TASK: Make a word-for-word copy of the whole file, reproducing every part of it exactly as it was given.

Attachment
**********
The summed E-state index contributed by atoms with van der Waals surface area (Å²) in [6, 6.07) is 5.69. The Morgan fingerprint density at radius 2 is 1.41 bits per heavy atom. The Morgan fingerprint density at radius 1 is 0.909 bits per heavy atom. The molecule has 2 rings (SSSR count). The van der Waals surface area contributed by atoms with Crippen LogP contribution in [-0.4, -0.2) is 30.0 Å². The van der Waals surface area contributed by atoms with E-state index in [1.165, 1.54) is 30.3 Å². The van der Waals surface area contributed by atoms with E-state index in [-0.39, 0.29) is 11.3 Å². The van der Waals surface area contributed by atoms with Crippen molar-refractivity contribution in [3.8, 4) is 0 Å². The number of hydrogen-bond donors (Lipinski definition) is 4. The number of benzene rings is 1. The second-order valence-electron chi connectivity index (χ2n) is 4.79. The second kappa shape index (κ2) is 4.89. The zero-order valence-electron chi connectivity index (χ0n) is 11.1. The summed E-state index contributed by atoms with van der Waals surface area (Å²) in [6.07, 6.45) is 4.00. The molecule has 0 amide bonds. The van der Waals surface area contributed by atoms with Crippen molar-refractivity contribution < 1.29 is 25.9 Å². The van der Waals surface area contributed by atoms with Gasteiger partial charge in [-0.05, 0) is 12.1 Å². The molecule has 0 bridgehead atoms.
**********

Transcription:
The summed E-state index contributed by atoms with van der Waals surface area (Å²) in [6, 6.07) is 5.69. The Morgan fingerprint density at radius 2 is 1.41 bits per heavy atom. The Morgan fingerprint density at radius 1 is 0.909 bits per heavy atom. The molecule has 2 rings (SSSR count). The van der Waals surface area contributed by atoms with Crippen LogP contribution in [-0.4, -0.2) is 30.0 Å². The van der Waals surface area contributed by atoms with E-state index in [1.165, 1.54) is 30.3 Å². The van der Waals surface area contributed by atoms with E-state index in [-0.39, 0.29) is 11.3 Å². The van der Waals surface area contributed by atoms with Crippen molar-refractivity contribution in [3.8, 4) is 0 Å². The number of hydrogen-bond donors (Lipinski definition) is 4. The number of benzene rings is 1. The second-order valence-electron chi connectivity index (χ2n) is 4.79. The second kappa shape index (κ2) is 4.89. The zero-order valence-electron chi connectivity index (χ0n) is 11.1. The summed E-state index contributed by atoms with van der Waals surface area (Å²) in [6.07, 6.45) is 4.00. The molecule has 0 amide bonds. The van der Waals surface area contributed by atoms with Crippen molar-refractivity contribution < 1.29 is 25.9 Å². The van der Waals surface area contributed by atoms with Gasteiger partial charge in [-0.05, 0) is 12.1 Å². The molecule has 0 bridgehead atoms.